I’d thought, right up until this week, that I’d work on the final version of my doll adventure right after I finished posting the draft – in a few months from now. Now I can see that there’s so much that I don’t even know that I don’t know that I should take a year or two to learn before I try a more final form.
Which is all to say that Jinjur, unlike Daisy, is going to change during the Underfoot adventures, starting in this, her second episode. It’s possible that Buu will, as well, down the road. But right now, it’s Jinjur who has to adjust to her new understanding of the world. The world, it turns out, is not a place where two 1/6 scale dolls can walk into a hotel, hand over an eyeball, a bag of playmobile coins, and a dime, and get a room for the night.
And, as she learns in this episode, the world is a dangerous place for little things. And it will take a different Jinjur to navigate this world.
Jinjur and Buu arrive in the city, and try to find a place to stay for the night.
or how many 1/6 scale bulldogs does it take to fill a diorama?
I’m generally pretty thrifty in my doll and diorama purchases. With the exception of the main character dolls, I get almost everything else on the way cheap – Dollar Store, Goodwill, and Aliexpress. But, sometimes, I get some jones for a particular thing, and I just start buying them in crazy, inexplicable multiples.
That’s what happened this week with bulldogs.
I love dogs – both real and 1/6 scale. My rule is: a dog for every doll, and a dog in (almost) every shot. But my tastes in dogs run towards herding dogs (I have a cattle dog, the dog before that was a cattle dog, a collie before that, and two Belgian sheepdog, in sequence, before that.) The bulldog is not a dog I’ve given a great deal of thought. I like them, in principal, in the way that I like every dog, but they’ve never really held my attention.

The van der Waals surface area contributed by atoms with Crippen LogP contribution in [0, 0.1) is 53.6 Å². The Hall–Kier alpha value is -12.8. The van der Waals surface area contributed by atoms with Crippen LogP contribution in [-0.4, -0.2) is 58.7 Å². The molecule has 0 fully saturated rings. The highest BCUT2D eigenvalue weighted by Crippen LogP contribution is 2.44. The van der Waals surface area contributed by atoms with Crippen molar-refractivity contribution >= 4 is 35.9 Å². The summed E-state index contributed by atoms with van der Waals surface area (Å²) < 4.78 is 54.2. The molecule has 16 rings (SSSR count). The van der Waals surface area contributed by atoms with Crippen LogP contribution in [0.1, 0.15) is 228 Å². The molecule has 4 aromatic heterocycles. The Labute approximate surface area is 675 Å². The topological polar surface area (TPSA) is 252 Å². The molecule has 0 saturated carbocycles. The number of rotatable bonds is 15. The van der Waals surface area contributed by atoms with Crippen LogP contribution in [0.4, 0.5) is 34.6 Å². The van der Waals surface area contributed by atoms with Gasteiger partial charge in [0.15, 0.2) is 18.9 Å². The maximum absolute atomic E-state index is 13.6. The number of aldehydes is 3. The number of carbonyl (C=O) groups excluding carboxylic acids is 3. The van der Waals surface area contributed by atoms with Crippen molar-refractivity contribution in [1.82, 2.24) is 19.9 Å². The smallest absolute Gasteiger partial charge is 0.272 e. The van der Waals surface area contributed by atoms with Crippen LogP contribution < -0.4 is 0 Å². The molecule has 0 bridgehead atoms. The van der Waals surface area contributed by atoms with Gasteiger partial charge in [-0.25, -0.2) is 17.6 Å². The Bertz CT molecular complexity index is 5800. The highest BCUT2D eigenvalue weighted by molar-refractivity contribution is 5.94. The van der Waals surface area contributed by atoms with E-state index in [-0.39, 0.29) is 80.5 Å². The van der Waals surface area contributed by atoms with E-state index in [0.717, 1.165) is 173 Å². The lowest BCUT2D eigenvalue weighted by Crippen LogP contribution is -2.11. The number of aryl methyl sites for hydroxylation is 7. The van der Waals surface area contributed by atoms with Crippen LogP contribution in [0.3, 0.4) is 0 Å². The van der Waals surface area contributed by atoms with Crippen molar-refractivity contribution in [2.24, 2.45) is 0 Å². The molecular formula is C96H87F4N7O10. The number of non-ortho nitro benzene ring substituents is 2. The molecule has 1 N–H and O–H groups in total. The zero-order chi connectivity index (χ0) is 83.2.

Then, the other day at Goodwill, I got a little ceramic bulldog in a dog bed.
The dog looked great with Jinjur, who is decidedly dog lacking.
But, this dog can only sleep. For a doll that lives on the street, that seems like a big disadvantage. Surely, at times, the dog will need to stand up.
So, I went looking for 1/6 scale bulldogs. I looked first at ball joint dolls, but they’re just crazy expensive. I’m not gong to spend $400 to get a standing version of a $3 ceramic sleeping dog.
Fortunately, it turns out that bull dogs are very popular in the 1/6 scale action figure world. If an action figure has a dog, and that dog is not a German Shepherd, then it’s a bulldog. I guess it’s a guy thing. So, well, I bought a few bulldogs.
I got two sleeping french bulldogs (yes, I know they’re not a real bulldogs, but they were so dang cute.) These ones are magnets, and they were $2.50 each (and free shipping) on Aliexpress. (How Aliexpress vendors make money, I will never know.)
Since the two French bulldogs were still sleeping (exactly the problem I was trying, and failing, to solve) I had to get a standing French bulldog to go with them (still, not a real bulldog, but still pretty darn cute). This one was $4.20 on Aliexpress, also with free shipping.
So, now I’m only out $9 and, even though I haven’t actually solved my problem, I’ve not solved it very cheaply. Anyway, I saved so much money on the non-solution that I figured I could (kind of splurge) on a bulldog. I had about 4 different choices, so, naturally, I chose the cheapest one. Here’s the bulldog I got for $25.
I love his big glistening, begging eyes.
There are still at least two more bulldogs I have a wistful eye on, but I figure this ought to hold the girls for awhile. I’m going to give the bulldogs (lying and standing version) to Jinjur and give the smaller Buu the two (or really, three, with two different lying positions) french bulldogs.
I’d get a dog for Ester, but, first, she kind of has a friend coming (fingers crossed – her companion is several months overdue, which may mean some problem with the seller). And, for some reason, she just doesn’t strike me as the dog type. However, she has struck up a friendship with one of my Breyer horses.
Watching over all this dog-buying madness is my real doggy, in her window seat.